Edit run.ps1 file and replace the code with the following snippet

using namespace System.Net

# Input bindings are passed in via param block.
param($Request, $TriggerMetadata)

# Write to the Azure Functions log stream.
Write-Host "PowerShell HTTP trigger function processed a request."

# Interact with query parameters or the body of the request.
$Scope = $Request.Query.Scope
if (-not $Scope) {
    $Scope = $Request.Body.Scope
#If parameter "Scope" has not been provided, we assume that is the target resource
If (!$Scope) {
    $Scope = ""

#Add .net core library
$authNdllPath = '.\bin\Debug\netcoreapp3.1\publish\Microsoft.Azure.Services.AppAuthentication.dll'
add-type -Path $authNdllPath
$tokenProvider = New-Object Microsoft.Azure.Services.AppAuthentication.AzureServiceTokenProvider('')
$accessToken = ($tokenProvider.GetAccessTokenAsync("$Scope")).Result

#Invoke REST call to Graph API
$uri = ''
$authHeader = @{
    'Authorization'='Bearer ' +  $accessToken
$result = (Invoke-RestMethod -Uri $uri -Headers $authHeader -Method Get -ResponseHeadersVariable RES).value
If ($result) {
    $body = $result
    $StatusCode = '200'
Else {
    $body = $RES
    $StatusCode = '400'

# Associate values to output bindings by calling 'Push-OutputBinding'.
Push-OutputBinding -Name Response -Value ([HttpResponseContext]@{
    StatusCode = $StatusCode
    Body = $body

(6) Publish Code to Functionapp

func azure functionapp publish 'myFunctionApp'

(7) Test the Function You can either call the function URL directly using the output from the publish command from the previous step or use the Azure Portal for debug/test, which I’m going to show in this case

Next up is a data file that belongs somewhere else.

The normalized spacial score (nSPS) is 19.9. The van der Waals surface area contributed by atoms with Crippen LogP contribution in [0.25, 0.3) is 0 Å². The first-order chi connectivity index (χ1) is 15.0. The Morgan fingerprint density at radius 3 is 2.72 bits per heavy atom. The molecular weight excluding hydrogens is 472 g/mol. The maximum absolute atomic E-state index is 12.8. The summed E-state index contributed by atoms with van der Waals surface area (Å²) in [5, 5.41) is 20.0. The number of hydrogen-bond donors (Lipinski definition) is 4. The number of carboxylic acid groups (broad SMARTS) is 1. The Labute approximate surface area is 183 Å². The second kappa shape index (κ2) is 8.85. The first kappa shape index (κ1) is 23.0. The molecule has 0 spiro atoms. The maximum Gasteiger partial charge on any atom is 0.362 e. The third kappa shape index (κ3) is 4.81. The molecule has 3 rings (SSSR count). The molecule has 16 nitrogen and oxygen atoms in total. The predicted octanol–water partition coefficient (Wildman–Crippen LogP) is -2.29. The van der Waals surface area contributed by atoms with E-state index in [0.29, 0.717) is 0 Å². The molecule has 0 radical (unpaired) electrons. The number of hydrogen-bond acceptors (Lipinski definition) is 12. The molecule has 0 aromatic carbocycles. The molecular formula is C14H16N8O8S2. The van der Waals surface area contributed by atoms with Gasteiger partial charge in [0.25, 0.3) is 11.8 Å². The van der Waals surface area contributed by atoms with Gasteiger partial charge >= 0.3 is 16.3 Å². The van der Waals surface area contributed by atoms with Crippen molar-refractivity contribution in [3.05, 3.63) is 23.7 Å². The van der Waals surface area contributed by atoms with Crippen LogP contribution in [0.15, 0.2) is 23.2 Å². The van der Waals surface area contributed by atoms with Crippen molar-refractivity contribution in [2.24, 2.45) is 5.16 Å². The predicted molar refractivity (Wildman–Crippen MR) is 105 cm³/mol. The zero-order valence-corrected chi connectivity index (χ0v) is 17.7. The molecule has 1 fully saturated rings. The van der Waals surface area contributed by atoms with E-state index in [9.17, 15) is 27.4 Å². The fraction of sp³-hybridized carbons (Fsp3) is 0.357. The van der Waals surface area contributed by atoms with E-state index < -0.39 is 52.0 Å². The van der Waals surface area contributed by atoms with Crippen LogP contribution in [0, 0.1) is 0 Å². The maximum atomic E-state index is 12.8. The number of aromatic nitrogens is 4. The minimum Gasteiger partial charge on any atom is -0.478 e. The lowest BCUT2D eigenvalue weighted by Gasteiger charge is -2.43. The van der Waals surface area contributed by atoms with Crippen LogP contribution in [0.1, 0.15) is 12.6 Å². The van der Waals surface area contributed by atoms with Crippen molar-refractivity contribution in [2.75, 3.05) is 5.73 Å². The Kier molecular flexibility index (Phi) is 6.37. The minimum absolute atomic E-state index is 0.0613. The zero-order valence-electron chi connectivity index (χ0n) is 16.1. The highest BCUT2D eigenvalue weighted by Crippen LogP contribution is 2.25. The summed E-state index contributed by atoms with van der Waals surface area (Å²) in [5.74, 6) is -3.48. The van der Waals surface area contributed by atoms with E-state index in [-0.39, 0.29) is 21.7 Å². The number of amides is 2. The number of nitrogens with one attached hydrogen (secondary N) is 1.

Access Microsoft Graph Debug

Note: Using MSI also presents a downside. You cannot debug / test the function locally on your functions core tools host, because the MSI concept does not work on your machine.


In this we’ve seen how to use MSI (Managed Service Identities) to generate access tokens for Microsoft Graph API. Using this technique, we have a secure way to automate against MS Graph from Azure Functions. Although the case shows a PowerShell example, it works perfectly fine with c#.

You can find the code example on my Github Account:

As always, if you have comments, questions or you find bugs. Feel free to reach out via Github / Twitter or LinkedIn.

About the Author:

Michael Rueefli is one of the ‘scopewyse’ founders. As an experienced solutions architect he is supporting customers and partners in training, concepts, designs and implementations using cloud solutions from Microsoft Azure Microsoft Azure and Microsoft 365. As a long-standing Microsoft MVP, he supports communities worldwide with his Microsoft Azure and Data Center know-how. He is a regular speaker at international events and conferences. He also shares his knowledge on his private blog:


Rueefli, M. (2020). Using Managed Identities in Azure Functions to Access Microsoft Graph API. Available at: [Accessed: 7th January 2020].